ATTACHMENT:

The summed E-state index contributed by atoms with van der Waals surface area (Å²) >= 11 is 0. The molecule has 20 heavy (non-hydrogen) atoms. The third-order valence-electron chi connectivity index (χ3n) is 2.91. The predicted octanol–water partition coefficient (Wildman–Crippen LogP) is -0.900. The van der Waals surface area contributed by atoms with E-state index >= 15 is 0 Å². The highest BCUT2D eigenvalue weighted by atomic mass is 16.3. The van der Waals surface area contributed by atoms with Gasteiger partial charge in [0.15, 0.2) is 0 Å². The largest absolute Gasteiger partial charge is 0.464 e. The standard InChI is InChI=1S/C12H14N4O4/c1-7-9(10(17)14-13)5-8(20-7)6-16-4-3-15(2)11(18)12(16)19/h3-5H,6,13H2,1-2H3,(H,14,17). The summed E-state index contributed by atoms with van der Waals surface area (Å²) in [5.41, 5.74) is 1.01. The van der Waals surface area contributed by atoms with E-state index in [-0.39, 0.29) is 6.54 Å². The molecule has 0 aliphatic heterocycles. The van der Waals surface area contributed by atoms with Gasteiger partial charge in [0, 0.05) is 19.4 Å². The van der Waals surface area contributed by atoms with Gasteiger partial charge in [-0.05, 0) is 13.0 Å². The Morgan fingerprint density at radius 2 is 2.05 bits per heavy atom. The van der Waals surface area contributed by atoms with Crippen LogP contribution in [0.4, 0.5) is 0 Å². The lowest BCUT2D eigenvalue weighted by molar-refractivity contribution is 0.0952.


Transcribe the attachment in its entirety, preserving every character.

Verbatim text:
The summed E-state index contributed by atoms with van der Waals surface area (Å²) >= 11 is 0. The molecule has 20 heavy (non-hydrogen) atoms. The third-order valence-electron chi connectivity index (χ3n) is 2.91. The predicted octanol–water partition coefficient (Wildman–Crippen LogP) is -0.900. The van der Waals surface area contributed by atoms with E-state index >= 15 is 0 Å². The highest BCUT2D eigenvalue weighted by atomic mass is 16.3. The van der Waals surface area contributed by atoms with Gasteiger partial charge in [0.15, 0.2) is 0 Å². The largest absolute Gasteiger partial charge is 0.464 e. The standard InChI is InChI=1S/C12H14N4O4/c1-7-9(10(17)14-13)5-8(20-7)6-16-4-3-15(2)11(18)12(16)19/h3-5H,6,13H2,1-2H3,(H,14,17). The summed E-state index contributed by atoms with van der Waals surface area (Å²) in [5.41, 5.74) is 1.01. The van der Waals surface area contributed by atoms with E-state index in [-0.39, 0.29) is 6.54 Å². The molecule has 0 aliphatic heterocycles. The van der Waals surface area contributed by atoms with Gasteiger partial charge in [0, 0.05) is 19.4 Å². The van der Waals surface area contributed by atoms with Gasteiger partial charge in [-0.05, 0) is 13.0 Å². The Morgan fingerprint density at radius 2 is 2.05 bits per heavy atom. The van der Waals surface area contributed by atoms with Crippen LogP contribution in [0.4, 0.5) is 0 Å². The lowest BCUT2D eigenvalue weighted by molar-refractivity contribution is 0.0952.